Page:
How To Power Lunch Like A Boss

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Business talk by lunch. Two attractive young women holding a clipboard and a tablet device discuss business deals by lunch

The time-honored tradition of the power lunch may conjure images of ‘80s financiers rubbing elbows at fancy steakhouses, but the practice of breaking-bread-over-business thrives. Where else can you get someone to stay put and pay attention to you (and your burgeoning business or next career-making move) for 30 plus minutes?

Being the guest is the easy—put the phone on vibrate, pay attention, and say thank you. It’s doing the inviting that intimidates most people.

Initiating and conducting a business lunch can require some tricky nav. But the more you plan ahead, the less stressful it will be. Here are four steps to a successful lunch.

Portrait of young beautiful woman using her mobile phone in coffee.

THE ASK

You can avoid many of the stickiest business lunch situations with a well thought out invitation.

There is nothing wrong with contacting someone you’ve never met. In fact, it’s paid off in spades for some young entrepreneurs. However, every business person puts a value on time. Before they commit to a meeting, they want to be certain that time is going to be wasted. If you’re contacting a complete stranger, ask for something that promises to be shorter than lunch. Ask for a phone call or a discreet amount of time (no more than 30 minutes) at a location convenient for them.

If you do have some connection, be sure that you point this out in the first sentence of your email or phone call. Even better, include it in the first five words: “Dear Ms. Benson, Theresa Scanlon suggested I reach out to you…”

After you establish your association, get to the point and don’t be wishy-washy about it. “I’d love to bounce some ideas off you” is meaningless. If you want to find out more about someone’s pioneering marketing techniques, say it straight out.

The most dreaded moment in a business lunch is often when the check arrives. You can avoid the whole fighting-over-the-check situation by casually noting that this is your treat. “If you have time this week, I’d love to take you to a quick lunch.”

NICE, FRANCE - OCTOBER 2, 2014: Outdoor patio of restaurant L'Escalinada is ready for customers on Rue Pairoliere, a quaint pedestrian street in old Nice.

THE LOCATION

This is not the time to get all hoity-toity. Not only will suggesting a five-star restaurant with a seven-course meal come across as pretentious, it requires a greater time commitment than most can accommodate. Remember, a tightly-scheduled CEO won’t want to spend three hours at lunch no matter how charming you are.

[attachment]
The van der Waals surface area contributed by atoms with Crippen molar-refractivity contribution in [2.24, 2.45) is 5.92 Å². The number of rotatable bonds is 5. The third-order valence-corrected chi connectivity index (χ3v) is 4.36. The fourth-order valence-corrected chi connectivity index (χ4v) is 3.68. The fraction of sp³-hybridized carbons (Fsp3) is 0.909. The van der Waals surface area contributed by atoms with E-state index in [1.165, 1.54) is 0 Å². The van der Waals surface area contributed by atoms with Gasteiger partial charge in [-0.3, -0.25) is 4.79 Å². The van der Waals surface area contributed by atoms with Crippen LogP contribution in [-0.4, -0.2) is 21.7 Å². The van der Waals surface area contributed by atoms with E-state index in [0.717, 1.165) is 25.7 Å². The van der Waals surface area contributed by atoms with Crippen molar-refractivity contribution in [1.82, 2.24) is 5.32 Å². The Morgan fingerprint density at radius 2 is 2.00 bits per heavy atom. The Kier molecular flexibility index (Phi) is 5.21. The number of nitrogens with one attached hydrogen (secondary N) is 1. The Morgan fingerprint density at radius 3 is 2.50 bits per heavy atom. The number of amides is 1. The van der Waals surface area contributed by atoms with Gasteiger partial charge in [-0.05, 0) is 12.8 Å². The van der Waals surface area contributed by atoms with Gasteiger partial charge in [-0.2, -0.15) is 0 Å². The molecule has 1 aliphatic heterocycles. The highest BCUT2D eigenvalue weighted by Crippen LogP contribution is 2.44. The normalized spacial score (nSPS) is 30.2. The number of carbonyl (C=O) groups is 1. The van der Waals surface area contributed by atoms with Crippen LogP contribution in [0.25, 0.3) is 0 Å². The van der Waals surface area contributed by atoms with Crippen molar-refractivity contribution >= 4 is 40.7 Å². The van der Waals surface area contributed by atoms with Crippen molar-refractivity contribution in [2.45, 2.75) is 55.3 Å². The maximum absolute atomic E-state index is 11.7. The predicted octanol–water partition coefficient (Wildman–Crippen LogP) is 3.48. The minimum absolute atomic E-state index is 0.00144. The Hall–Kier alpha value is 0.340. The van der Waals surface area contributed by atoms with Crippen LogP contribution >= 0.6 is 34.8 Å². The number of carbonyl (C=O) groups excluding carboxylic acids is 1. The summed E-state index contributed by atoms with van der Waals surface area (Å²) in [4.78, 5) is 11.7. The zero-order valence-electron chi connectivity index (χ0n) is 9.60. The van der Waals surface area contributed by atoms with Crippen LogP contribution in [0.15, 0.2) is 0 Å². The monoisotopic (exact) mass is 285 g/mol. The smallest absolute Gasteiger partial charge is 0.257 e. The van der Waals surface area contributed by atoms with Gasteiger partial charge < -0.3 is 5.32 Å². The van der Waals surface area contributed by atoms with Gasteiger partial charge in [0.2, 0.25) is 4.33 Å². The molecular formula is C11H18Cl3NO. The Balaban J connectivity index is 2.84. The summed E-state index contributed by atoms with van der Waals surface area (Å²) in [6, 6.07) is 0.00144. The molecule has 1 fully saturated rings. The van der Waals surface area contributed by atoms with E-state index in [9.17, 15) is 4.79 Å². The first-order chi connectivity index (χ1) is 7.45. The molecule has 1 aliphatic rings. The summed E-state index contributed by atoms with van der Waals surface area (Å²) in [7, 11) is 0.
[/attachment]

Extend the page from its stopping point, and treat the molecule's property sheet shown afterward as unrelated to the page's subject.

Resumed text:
Choose an eatery that doesn’t clash with your brand. If you’re launching a new yoga apparel line, suggesting that you grab a bite at the Heart Attack Grill will raise eyebrows. You want to demonstrate that your organization’s values are consistent with your own.

Since you’re the primary beneficiary of this lunch, you’re the one who travels. If possible, suggest a restaurant within ten minutes of your guest’s workplace.

THE ORDER

What to eat? Don’t over-think it. There are however, some items to steer clear of: food that’s likely to wind up decorating your shirt (pastas with sauce, chips and salsa, chili) and meals that take a long time to prepare (like risotto), for example.

Keep the special food requests to a minimum. Even if you’re a lo-carb lactose-intolerant pescatarian with a peanut allergy and have to ask for changes. While one or two substitutions are fine, asking the chef to completely remake a dish to suit your needs sends the message that you are high maintenance and difficult to work with. If you’re afraid you won’t be able to find something you can eat, go online, check out the restaurant’s menu and choose something ahead of time.

If there’s absolutely nothing you can ingest without sending written instructions to the kitchen, do everyone a favor and simply go out for coffee instead.

THE WRAP UP

Unless the conversation is flowing like the Niagara, look to wrap things up around the 45 minute mark. This probably means forgoing dessert and coffee.

To make sure your waiter doesn’t hold you up, have your credit card ready as the check is delivered, and hand it over after taking a quick glance at the bill.

The next day, follow-up with a thank you email, letting your dining companion know that you appreciate their time.

While your first business lunch can be nerve-wracking, it gets easier each time. Just keep it simple and take it bite by bite.

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